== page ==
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Note: This post is satire and you shouldn’t follow any of Points Envy’s suggestions, nor should you break the law. Any resemblance to the truth is purely coincidental.
Canceling a credit card (or “cancelling,” when referring to the British Airways Visa) can be a harrowing experience, particularly the first few dozen times. But given that it is as integral to the points game as the reconsideration call, this week at Billion Mile Secrets we will guide you through some of the finer points of this delicate process and share some strategies we’ve developed over the years.
There are few certainties in the points game, but two things we can always count on are: (1) no U.S. Airways representative will ever truly understand that airline’s award ticketing rules, and (2) most of the best rewards cards will charge an annual fee. With regard to the latter, we find it helpful to put each card in perspective before a cancellation call by asking ourself some pertinent questions.
How much is the card’s annual fee, and do you earn points for said fee? How does the card fit into your overall credit card portfolio? Does the card still get you physically excited? Does it look cool? Remember, your ultimate goal here is to maximize your card’s benefits while spending as little cash as possible.
To get ourself in the mood for the call, we generally enjoy a few glasses of fine champagne and have a little sit-down with the card in question. We’ll reread the card benefits, feel the card for a while (front and back), talk to it a bit, maybe taste it, really whatever it takes just to make sure we know what we might be giving up.
Once we feel sufficiently informed, we pick up the phone and make the call. The first rule of any cancellation call is to never, ever, ever use the “c-word.” (It is also usually best not to use the “j-word,” “s-word,” “g-word,” “f-word,” or “n-word.”) Instead, you should let the bank know that you are intimately familiar with the card and its benefits, but that you are beginning to question whether the annual fee makes it a “good fit” for your “alternative lifestyle.”
The first representative you’ll encounter typically has a gruff, lower class voice, but hang in there and they will transfer you over to the cancellation department fairly quickly, where you can speak with someone more appropriate. This person will ask you several standard questions and then maybe offer you a paltry retention offer, typically a statement credit to offset the card’s annual fee and/or a temporary earning bonus.
As in any negotiation, you should reject this initial offer outright and make it known that you are deeply insulted, but that you would like to keep things civil. Next you should mention your “extensive” history with the bank and your disappointment that a previous representative rudely hung up on you. It also helps to let the representative know that you are dating the bank CFO’s daughter and/or son, who told you to mention Promotional Code AFD625X.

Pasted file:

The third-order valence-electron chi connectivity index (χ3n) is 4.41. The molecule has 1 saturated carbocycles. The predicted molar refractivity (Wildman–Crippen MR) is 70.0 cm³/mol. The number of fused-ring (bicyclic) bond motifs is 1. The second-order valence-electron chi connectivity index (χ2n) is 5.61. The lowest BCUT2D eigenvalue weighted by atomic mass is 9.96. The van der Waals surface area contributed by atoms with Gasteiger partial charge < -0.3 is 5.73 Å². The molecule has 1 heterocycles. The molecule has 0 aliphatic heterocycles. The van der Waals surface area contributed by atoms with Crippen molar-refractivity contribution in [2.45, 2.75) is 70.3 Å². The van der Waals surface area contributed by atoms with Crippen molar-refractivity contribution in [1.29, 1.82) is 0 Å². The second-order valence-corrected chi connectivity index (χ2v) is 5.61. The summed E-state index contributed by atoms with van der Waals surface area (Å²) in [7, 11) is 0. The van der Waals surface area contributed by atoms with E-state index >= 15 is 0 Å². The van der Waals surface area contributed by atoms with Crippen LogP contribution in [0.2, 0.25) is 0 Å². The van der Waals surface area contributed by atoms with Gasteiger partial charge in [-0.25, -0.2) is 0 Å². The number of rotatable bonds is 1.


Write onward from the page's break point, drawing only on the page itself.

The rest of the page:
The representative may act like they don’t know what you are talking about, but don’t get discouraged. Instead, get really angry. After a few minutes of feigning outrage and threatening to involve Reginald Morgan, we usually get an offer for a statement credit of anywhere from $500 to $2500, as well as a 5x earning bonus on all purchases for the next twelve billing cycles and a one-time bonus of 25,000 to 50,000 points.
Again, the rules of negotiation dictate that you flatly reject this offer. Now is the time to take the discussion to another level. Ask the representative if it is raining outside. If their answer is “yes,” switch to a softer tone and say, “You know, when I see rain clouds, all I can think about is the emotional darkness I experienced when my father committed suicide following the foreclosure on his childhood home by your bank.” Then remain silent until the representative speaks again.
If the representative instead replies “no,” respond with, “Well that’s wonderful. It is raining here,” and then relate the same story about your father’s suicide.
In either case, you will undoubtedly be offered a new set of perks to convince you to keep the card. Most recently, when calling about our United Explorer card, we came away with a new Chase checking account pre-funded with $5,000, more than 100,000 United miles, a United Club card with the annual fee permanently waived, and an increase in our Sapphire Preferred annual dividend rate from 7% to 25% for the next five years.
Of course, we’ve been doing this for quite some time, and your miles may vary. Just remember: the more indignant you are, the better. No matter the result of your first few cancellation calls, we urge you to stick with it, because you really never know what you might get.